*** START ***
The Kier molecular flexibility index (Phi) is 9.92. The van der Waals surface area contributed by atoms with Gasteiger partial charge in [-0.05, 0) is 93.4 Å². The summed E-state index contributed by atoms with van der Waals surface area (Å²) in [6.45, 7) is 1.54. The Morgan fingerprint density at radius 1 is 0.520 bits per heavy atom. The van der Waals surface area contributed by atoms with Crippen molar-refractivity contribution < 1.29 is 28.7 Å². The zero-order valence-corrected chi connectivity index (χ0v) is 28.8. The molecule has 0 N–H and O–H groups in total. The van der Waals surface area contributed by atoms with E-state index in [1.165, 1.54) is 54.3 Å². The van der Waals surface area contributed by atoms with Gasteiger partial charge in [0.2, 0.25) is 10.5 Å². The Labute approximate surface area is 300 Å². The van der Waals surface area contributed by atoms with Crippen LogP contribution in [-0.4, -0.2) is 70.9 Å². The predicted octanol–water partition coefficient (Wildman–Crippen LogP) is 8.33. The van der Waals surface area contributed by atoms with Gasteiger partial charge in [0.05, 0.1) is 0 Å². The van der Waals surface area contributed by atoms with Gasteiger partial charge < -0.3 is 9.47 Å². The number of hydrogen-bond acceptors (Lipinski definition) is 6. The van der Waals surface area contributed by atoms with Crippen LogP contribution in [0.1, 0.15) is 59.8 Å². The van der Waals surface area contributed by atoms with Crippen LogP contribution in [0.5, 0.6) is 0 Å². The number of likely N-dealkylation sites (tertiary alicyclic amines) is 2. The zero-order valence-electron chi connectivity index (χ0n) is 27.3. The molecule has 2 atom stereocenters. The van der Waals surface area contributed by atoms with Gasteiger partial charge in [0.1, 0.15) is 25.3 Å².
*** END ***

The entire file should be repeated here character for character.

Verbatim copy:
The Kier molecular flexibility index (Phi) is 9.92. The van der Waals surface area contributed by atoms with Gasteiger partial charge in [-0.05, 0) is 93.4 Å². The summed E-state index contributed by atoms with van der Waals surface area (Å²) in [6.45, 7) is 1.54. The Morgan fingerprint density at radius 1 is 0.520 bits per heavy atom. The van der Waals surface area contributed by atoms with Crippen molar-refractivity contribution < 1.29 is 28.7 Å². The zero-order valence-corrected chi connectivity index (χ0v) is 28.8. The molecule has 0 N–H and O–H groups in total. The van der Waals surface area contributed by atoms with E-state index in [1.165, 1.54) is 54.3 Å². The van der Waals surface area contributed by atoms with Gasteiger partial charge in [0.2, 0.25) is 10.5 Å². The Labute approximate surface area is 300 Å². The van der Waals surface area contributed by atoms with Crippen LogP contribution in [-0.4, -0.2) is 70.9 Å². The predicted octanol–water partition coefficient (Wildman–Crippen LogP) is 8.33. The van der Waals surface area contributed by atoms with Gasteiger partial charge in [0.05, 0.1) is 0 Å². The van der Waals surface area contributed by atoms with Gasteiger partial charge < -0.3 is 9.47 Å². The number of hydrogen-bond acceptors (Lipinski definition) is 6. The van der Waals surface area contributed by atoms with Crippen LogP contribution in [0.1, 0.15) is 59.8 Å². The van der Waals surface area contributed by atoms with Crippen LogP contribution in [0.5, 0.6) is 0 Å². The number of likely N-dealkylation sites (tertiary alicyclic amines) is 2. The zero-order valence-electron chi connectivity index (χ0n) is 27.3. The molecule has 2 atom stereocenters. The van der Waals surface area contributed by atoms with Gasteiger partial charge in [0.1, 0.15) is 25.3 Å².